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Prehistoric regular aggregate field system with incorporated and adjacent stone hut circles and an adjacent enclosure 550m WSW of Trewalla Farm

A Scheduled Monument in St. Cleer, Cornwall

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Latitude: 50.5117 / 50°30'41"N

Longitude: -4.483 / 4°28'58"W

OS Eastings: 224044.98038

OS Northings: 70929.498699

OS Grid: SX240709

Mapcode National: GBR NF.K09G

Mapcode Global: FRA 17HQ.38X

Entry Name: Prehistoric regular aggregate field system with incorporated and adjacent stone hut circles and an adjacent enclosure 550m WSW of Trewalla Farm

Scheduled Date: 4 June 1992

Source: Historic England

Source ID: 1009731

English Heritage Legacy ID: 15095

County: Cornwall

Civil Parish: St. Cleer

Traditional County: Cornwall

Lieutenancy Area (Ceremonial County): Cornwall

Church of England Parish: St Cleer

Church of England Diocese: Truro


The monument includes a well-preserved Prehistoric regular aggregate field
system with eleven stone hut circles and an adjacent rectangular enclosure and
hut circle, situated near broadly contemporary unenclosed hut circles,
enclosures and cairns on the lower southern slope of Tregarrick Tor on SE
Bodmin Moor.
The regular aggregate field system comprises at least twenty sub-rectangular
field plots, ranging 0.015 - 0.3 hectares in extent and surviving over a total
area of 3 hectares. The fields survive with largely straight rubble walls up
to 2m wide and 1m high, incorporating numerous large boulders and frequent
edge-set facing slabs. Some lengths of walling also contain rows of end-set
slabs, called orthostats, which project above the walls, reaching a maximum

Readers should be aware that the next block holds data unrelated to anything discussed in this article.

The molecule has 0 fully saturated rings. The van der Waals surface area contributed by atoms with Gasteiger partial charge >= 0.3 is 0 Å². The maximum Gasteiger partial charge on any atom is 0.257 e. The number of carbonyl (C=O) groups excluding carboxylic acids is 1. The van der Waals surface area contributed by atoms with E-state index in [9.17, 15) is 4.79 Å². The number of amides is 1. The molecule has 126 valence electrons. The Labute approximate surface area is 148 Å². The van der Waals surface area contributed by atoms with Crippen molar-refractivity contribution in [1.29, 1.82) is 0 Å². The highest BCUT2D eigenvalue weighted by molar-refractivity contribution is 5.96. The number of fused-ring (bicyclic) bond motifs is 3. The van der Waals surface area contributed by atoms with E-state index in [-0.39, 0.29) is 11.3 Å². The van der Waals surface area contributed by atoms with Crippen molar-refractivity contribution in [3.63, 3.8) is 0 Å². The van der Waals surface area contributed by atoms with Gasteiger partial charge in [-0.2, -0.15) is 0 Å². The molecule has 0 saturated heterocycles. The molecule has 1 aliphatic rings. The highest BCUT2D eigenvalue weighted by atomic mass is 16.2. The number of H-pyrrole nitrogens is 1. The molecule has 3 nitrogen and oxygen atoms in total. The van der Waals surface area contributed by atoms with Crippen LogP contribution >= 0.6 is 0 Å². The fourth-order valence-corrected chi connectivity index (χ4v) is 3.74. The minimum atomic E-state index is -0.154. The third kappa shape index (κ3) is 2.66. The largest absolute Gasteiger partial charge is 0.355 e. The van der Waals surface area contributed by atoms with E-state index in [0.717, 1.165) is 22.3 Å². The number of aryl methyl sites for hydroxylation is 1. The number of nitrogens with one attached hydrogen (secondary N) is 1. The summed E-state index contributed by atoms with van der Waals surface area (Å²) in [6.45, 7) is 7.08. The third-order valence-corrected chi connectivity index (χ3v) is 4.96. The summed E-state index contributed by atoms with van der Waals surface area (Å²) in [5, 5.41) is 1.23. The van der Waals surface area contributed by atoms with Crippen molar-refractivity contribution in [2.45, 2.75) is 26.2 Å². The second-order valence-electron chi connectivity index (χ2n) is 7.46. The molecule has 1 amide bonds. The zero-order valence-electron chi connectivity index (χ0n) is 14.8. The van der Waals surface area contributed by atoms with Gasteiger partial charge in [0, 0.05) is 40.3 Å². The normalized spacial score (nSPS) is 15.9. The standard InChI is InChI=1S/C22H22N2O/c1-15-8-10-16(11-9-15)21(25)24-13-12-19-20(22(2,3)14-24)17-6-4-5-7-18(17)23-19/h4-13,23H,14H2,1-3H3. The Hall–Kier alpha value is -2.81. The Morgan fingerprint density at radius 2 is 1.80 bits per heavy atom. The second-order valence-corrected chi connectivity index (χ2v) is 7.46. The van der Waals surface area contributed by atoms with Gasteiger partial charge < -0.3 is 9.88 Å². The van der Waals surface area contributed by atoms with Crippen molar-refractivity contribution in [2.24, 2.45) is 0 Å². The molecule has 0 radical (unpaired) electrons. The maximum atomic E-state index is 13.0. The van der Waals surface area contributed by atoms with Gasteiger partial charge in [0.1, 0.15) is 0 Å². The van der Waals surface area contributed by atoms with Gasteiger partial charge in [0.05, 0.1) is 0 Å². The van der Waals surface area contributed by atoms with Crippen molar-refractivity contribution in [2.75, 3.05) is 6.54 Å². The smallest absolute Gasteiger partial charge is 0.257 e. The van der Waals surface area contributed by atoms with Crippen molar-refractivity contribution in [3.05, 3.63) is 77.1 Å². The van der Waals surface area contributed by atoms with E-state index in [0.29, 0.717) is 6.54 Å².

height of 1.5m. In the eastern half of the field system the plots are small
and cluster into adjoining, almost square, blocks of fields, of 0.15 - 0.4
hectares, bounded and subdivided by walls running ENE-WSW along the contour of
the slope, and NNW-SSE directly down the slope. At least five such blocks
survive, the junctions between the easternmost three showing them to have been
successively created up the side of the valley. In the western half of the
field system the plots are generally larger, lacking the block structure of
the eastern half, and the dominant axes of the field boundaries become
north-south and east-west by the system's western edge, corresponding to the
change in aspect of the hillslope.
This field system contains ten stone hut circles, with an eleventh situated 2m
beyond its eastern boundary wall. All are levelled into the hillslope and
survive with circular boulder and rubble walls up to 2.5m wide and 1.5m high,
enclosing internal areas ranging 5m - 9m in diameter. Six of the hut circles
have facing slabs along the inner, outer or both sides of their walls and six
have surviving entrance gaps, orientated variously between south-east and
south-west and flanked in two cases by orthostats. The largest hut circle is
sited centrally in one of the eastern blocks of fields and has a small,
rubble-walled, semi-elliptical porch built out from its southern entrance.
Another hut circle occupies an analogous position in the adjoining block to
the east but otherwise the hut circles are variously positioned against field
walls or unattached in the interior of field plots. Two hut circles in the
western half of the field system are linked by a curving wall that forms one
side of a short trackway along the lower edge of one field plot. In one of
the eastern field blocks, another short, wall-lined trackway links a hut
circle to the block's eastern edge.
The rectangular enclosure is situated 13m north, uphill, from the central part
of the field system but is not linked to it by walling. It is visible as a
boulder and rubble wall, up to 2m wide and 1m high, enclosing a rectangular
area of 0.25 hectares, measuring 42m east-west by 55m north-south. A similar
rubble wall extends for 26m NNW from the enclosure's NW corner, ending 3.5m
south of a small stone hut circle. This hut circle has a boulder wall, 1m
wide and 0.5m high, with an entrance gap facing south and encloses a levelled
interior 2.5m in diameter.